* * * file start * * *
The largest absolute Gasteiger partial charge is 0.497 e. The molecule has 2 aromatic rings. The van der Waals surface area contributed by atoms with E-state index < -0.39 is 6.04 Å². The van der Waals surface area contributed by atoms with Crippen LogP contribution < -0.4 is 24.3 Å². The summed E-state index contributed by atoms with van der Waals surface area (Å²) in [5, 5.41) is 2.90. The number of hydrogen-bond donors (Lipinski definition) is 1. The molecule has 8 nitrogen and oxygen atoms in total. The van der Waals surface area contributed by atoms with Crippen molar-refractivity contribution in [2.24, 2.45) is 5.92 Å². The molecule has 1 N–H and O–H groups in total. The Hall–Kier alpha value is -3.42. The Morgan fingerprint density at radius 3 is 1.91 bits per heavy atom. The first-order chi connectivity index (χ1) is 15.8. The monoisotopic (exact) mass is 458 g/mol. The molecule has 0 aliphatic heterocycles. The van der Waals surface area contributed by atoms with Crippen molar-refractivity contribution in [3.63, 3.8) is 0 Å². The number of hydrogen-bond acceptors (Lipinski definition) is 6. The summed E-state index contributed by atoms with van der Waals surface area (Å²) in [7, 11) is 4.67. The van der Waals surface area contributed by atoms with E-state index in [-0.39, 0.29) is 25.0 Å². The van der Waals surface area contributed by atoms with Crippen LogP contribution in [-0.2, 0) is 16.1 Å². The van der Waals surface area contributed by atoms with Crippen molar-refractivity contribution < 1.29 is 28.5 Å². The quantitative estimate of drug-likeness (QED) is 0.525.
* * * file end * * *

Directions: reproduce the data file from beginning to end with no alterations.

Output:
The largest absolute Gasteiger partial charge is 0.497 e. The molecule has 2 aromatic rings. The van der Waals surface area contributed by atoms with E-state index < -0.39 is 6.04 Å². The van der Waals surface area contributed by atoms with Crippen LogP contribution < -0.4 is 24.3 Å². The summed E-state index contributed by atoms with van der Waals surface area (Å²) in [5, 5.41) is 2.90. The number of hydrogen-bond donors (Lipinski definition) is 1. The molecule has 8 nitrogen and oxygen atoms in total. The van der Waals surface area contributed by atoms with Crippen molar-refractivity contribution in [2.24, 2.45) is 5.92 Å². The molecule has 1 N–H and O–H groups in total. The Hall–Kier alpha value is -3.42. The Morgan fingerprint density at radius 3 is 1.91 bits per heavy atom. The first-order chi connectivity index (χ1) is 15.8. The monoisotopic (exact) mass is 458 g/mol. The molecule has 0 aliphatic heterocycles. The van der Waals surface area contributed by atoms with Crippen molar-refractivity contribution in [3.63, 3.8) is 0 Å². The number of hydrogen-bond acceptors (Lipinski definition) is 6. The summed E-state index contributed by atoms with van der Waals surface area (Å²) in [7, 11) is 4.67. The van der Waals surface area contributed by atoms with E-state index in [-0.39, 0.29) is 25.0 Å². The van der Waals surface area contributed by atoms with Crippen LogP contribution in [-0.2, 0) is 16.1 Å². The van der Waals surface area contributed by atoms with Crippen molar-refractivity contribution < 1.29 is 28.5 Å². The quantitative estimate of drug-likeness (QED) is 0.525.